The latest technology helps parents keep a close eye on every step their children make, from what they’re doing, how fast they drive, what they watch and even if they’ve brushed their teeth. But are these devices invasive and damaging of trust or great parenting tools?
We can track our kids, but should we?
With technology that can help us track our children from when they’re infants until they grow up and go off to college, we are easily able to monitor their every move.
How to track them through the years
It all starts with our desire to keep our children safe from harm. When they’re infants, we rely on audio and video monitors to peek in on our new babies to be sure that they’re sleeping peacefully. That desire to protect our children doesn’t lessen over time.
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Once they’re teenagers, we can monitor nearly everything they do, from their physical whereabouts with Where the Flock, their internet chats with Discover It to their driving habits with tiwi, a product marketed as a driver mentoring solution.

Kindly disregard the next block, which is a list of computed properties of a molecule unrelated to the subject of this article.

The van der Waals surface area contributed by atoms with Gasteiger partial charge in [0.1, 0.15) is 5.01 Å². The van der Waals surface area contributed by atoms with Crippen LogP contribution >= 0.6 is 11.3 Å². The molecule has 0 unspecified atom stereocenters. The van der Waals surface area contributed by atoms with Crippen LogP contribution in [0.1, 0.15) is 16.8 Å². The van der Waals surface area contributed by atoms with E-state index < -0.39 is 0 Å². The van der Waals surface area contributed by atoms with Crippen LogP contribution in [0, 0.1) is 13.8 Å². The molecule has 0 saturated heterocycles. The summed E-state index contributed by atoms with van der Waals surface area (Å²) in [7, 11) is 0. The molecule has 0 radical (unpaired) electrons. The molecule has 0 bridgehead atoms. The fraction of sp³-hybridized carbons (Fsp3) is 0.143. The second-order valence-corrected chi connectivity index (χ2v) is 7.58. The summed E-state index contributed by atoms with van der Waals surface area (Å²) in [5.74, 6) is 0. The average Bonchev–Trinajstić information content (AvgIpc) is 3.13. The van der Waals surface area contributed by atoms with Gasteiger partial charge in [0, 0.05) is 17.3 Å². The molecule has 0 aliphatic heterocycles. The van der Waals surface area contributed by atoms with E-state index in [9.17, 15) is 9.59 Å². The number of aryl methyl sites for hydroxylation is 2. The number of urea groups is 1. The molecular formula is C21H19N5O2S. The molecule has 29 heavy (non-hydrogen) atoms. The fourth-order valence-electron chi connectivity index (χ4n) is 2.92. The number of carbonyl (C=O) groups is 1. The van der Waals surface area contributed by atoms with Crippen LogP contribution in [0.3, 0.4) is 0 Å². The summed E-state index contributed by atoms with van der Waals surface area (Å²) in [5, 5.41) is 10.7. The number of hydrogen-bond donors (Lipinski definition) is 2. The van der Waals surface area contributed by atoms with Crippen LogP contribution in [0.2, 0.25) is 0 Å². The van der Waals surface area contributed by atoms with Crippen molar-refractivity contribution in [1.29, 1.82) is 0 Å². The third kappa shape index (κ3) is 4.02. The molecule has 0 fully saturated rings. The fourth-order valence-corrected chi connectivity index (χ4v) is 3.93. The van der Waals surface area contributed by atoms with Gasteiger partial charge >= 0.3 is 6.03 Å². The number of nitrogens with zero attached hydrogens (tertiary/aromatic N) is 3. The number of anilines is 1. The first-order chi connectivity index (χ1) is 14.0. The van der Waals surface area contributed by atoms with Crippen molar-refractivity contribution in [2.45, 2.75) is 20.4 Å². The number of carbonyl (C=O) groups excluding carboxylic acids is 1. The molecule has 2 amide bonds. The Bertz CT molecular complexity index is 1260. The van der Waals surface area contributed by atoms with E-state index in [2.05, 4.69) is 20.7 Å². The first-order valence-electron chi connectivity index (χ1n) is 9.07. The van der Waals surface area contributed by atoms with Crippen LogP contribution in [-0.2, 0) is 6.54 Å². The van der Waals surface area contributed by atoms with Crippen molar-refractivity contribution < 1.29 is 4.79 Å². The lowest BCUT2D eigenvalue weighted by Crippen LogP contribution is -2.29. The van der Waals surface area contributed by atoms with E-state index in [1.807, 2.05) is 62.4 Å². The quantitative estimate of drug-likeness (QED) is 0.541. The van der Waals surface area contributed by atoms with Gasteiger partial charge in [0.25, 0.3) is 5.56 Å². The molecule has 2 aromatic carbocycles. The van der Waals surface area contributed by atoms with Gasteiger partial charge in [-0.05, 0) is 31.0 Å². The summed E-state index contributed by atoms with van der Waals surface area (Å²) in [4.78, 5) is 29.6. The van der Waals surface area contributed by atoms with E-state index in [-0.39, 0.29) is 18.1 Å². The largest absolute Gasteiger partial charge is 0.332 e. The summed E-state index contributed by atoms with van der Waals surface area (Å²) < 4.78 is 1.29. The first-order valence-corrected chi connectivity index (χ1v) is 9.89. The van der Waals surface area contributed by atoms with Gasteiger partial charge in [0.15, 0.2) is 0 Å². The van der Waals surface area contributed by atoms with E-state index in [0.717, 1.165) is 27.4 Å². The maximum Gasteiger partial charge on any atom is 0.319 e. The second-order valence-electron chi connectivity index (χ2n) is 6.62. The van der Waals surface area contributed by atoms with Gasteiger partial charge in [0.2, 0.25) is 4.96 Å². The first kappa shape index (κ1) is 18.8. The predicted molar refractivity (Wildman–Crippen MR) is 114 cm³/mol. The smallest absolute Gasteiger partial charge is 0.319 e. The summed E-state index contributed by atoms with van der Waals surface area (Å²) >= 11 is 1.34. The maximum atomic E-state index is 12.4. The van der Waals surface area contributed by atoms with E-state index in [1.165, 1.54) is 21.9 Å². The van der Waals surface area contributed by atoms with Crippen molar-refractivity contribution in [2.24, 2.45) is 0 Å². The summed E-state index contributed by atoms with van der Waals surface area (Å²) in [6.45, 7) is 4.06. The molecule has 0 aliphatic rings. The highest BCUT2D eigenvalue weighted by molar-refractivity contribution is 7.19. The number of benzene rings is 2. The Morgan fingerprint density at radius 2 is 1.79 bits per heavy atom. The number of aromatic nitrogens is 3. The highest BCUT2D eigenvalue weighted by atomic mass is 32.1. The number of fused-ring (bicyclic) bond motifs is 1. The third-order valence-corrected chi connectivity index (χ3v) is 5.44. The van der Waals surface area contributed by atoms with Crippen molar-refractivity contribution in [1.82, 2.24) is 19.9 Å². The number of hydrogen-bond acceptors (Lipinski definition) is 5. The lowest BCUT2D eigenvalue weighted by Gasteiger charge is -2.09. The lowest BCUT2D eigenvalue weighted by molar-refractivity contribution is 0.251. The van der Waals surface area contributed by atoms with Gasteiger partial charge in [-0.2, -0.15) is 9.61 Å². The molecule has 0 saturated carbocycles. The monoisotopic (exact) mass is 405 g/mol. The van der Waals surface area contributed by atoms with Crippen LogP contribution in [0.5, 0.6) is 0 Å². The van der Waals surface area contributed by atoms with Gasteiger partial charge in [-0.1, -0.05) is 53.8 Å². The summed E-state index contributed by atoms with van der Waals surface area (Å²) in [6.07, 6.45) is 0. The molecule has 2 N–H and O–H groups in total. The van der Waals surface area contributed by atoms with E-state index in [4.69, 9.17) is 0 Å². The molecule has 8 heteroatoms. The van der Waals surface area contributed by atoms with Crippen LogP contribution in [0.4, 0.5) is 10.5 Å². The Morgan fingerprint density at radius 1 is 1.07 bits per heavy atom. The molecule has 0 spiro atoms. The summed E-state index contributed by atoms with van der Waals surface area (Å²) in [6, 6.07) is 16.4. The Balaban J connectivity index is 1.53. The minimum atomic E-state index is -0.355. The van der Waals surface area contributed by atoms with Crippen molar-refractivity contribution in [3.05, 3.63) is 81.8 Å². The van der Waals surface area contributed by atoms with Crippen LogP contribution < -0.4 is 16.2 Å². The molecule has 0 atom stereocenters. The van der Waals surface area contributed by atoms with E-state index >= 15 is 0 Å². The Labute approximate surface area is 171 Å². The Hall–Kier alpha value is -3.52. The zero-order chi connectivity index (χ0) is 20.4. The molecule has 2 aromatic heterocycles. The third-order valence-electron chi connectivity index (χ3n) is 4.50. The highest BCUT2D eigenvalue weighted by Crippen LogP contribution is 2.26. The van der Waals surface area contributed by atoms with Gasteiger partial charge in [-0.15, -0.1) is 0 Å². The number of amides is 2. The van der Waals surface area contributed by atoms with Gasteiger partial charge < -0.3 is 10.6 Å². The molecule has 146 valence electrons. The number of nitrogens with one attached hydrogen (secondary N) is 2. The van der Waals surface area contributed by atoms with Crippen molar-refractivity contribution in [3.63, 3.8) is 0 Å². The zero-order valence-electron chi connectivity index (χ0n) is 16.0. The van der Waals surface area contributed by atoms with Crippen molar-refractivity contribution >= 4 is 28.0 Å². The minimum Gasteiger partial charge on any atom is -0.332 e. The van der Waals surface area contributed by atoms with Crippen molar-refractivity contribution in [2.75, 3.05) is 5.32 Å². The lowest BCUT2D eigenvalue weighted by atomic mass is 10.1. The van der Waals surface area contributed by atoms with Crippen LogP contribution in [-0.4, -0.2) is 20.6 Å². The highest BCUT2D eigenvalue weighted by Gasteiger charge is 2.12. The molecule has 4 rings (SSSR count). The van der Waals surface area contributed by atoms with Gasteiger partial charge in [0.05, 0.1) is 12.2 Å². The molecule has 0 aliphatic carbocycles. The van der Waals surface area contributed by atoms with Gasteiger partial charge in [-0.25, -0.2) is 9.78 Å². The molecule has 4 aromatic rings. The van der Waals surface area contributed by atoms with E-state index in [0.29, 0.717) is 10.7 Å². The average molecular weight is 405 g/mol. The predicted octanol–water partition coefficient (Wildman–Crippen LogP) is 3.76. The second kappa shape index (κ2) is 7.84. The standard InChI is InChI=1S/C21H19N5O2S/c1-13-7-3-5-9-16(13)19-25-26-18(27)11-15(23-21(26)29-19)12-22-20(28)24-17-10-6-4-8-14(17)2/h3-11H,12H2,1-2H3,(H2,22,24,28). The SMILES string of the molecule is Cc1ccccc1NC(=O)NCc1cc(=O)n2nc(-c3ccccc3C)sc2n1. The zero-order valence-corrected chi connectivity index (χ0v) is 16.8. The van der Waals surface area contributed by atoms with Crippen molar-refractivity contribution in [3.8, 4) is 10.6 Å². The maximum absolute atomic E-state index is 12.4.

But should we be tracking them in the first place?
This ability to track their every move begs the question, just because we can track them, does that necessarily mean that we should?
Are these helpful tools for parents or will they ultimately destroy the trust that we work so hard to build with our children?
Some words of caution
Massachusetts General Hospital child psychiatrist Steve Shlozman warns parents to proceed with caution. “When kids feel crowded, they tend to do things that they otherwise would not do,” he explains. “They take even greater risk because they have a desire to prove their independence and their individuality. There is something they need to get away with.”
Shlozman explains that tracking our children undermines the trust that allows them to develop on track. They need to learn to make good choices because they’re the right choices, not because they know they’ll be caught.
At some point, parents will have to trust their children to make safe choices without fear that they’re being watched. Instilling in them a sense of right and wrong from a young age and allowing them more freedom to make good decisions over time can help to build mutual trust along the way.